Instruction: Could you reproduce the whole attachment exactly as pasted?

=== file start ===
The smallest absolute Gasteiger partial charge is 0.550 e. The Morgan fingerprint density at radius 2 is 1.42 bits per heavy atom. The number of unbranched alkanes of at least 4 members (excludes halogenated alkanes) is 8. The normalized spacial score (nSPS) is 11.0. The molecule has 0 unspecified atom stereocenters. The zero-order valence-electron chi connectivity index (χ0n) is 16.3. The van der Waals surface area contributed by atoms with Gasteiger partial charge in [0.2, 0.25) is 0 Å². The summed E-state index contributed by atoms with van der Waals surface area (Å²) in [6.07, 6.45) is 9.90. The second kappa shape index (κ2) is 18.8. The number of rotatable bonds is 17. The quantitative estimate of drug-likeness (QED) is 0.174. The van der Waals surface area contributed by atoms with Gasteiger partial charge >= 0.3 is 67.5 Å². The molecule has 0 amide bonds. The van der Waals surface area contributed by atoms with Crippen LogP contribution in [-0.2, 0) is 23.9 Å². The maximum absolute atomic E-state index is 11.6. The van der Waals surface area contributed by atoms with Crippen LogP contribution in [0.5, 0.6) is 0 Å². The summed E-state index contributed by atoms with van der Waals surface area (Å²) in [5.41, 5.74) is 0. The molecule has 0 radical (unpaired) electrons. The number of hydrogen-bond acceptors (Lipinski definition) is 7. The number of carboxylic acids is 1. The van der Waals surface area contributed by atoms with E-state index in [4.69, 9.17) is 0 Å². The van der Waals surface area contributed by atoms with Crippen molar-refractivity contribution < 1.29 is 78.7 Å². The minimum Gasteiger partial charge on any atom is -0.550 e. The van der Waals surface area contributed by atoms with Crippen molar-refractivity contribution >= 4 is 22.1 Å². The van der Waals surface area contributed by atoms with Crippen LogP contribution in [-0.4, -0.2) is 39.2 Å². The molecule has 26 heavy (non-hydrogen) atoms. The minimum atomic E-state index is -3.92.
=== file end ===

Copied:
The smallest absolute Gasteiger partial charge is 0.550 e. The Morgan fingerprint density at radius 2 is 1.42 bits per heavy atom. The number of unbranched alkanes of at least 4 members (excludes halogenated alkanes) is 8. The normalized spacial score (nSPS) is 11.0. The molecule has 0 unspecified atom stereocenters. The zero-order valence-electron chi connectivity index (χ0n) is 16.3. The van der Waals surface area contributed by atoms with Gasteiger partial charge in [0.2, 0.25) is 0 Å². The summed E-state index contributed by atoms with van der Waals surface area (Å²) in [6.07, 6.45) is 9.90. The second kappa shape index (κ2) is 18.8. The number of rotatable bonds is 17. The quantitative estimate of drug-likeness (QED) is 0.174. The van der Waals surface area contributed by atoms with Gasteiger partial charge >= 0.3 is 67.5 Å². The molecule has 0 amide bonds. The van der Waals surface area contributed by atoms with Crippen LogP contribution in [-0.2, 0) is 23.9 Å². The maximum absolute atomic E-state index is 11.6. The van der Waals surface area contributed by atoms with Crippen LogP contribution in [0.5, 0.6) is 0 Å². The summed E-state index contributed by atoms with van der Waals surface area (Å²) in [5.41, 5.74) is 0. The molecule has 0 radical (unpaired) electrons. The number of hydrogen-bond acceptors (Lipinski definition) is 7. The number of carboxylic acids is 1. The van der Waals surface area contributed by atoms with E-state index in [4.69, 9.17) is 0 Å². The van der Waals surface area contributed by atoms with Crippen molar-refractivity contribution < 1.29 is 78.7 Å². The minimum Gasteiger partial charge on any atom is -0.550 e. The van der Waals surface area contributed by atoms with Crippen molar-refractivity contribution >= 4 is 22.1 Å². The van der Waals surface area contributed by atoms with Crippen LogP contribution in [-0.4, -0.2) is 39.2 Å². The molecule has 26 heavy (non-hydrogen) atoms. The minimum atomic E-state index is -3.92.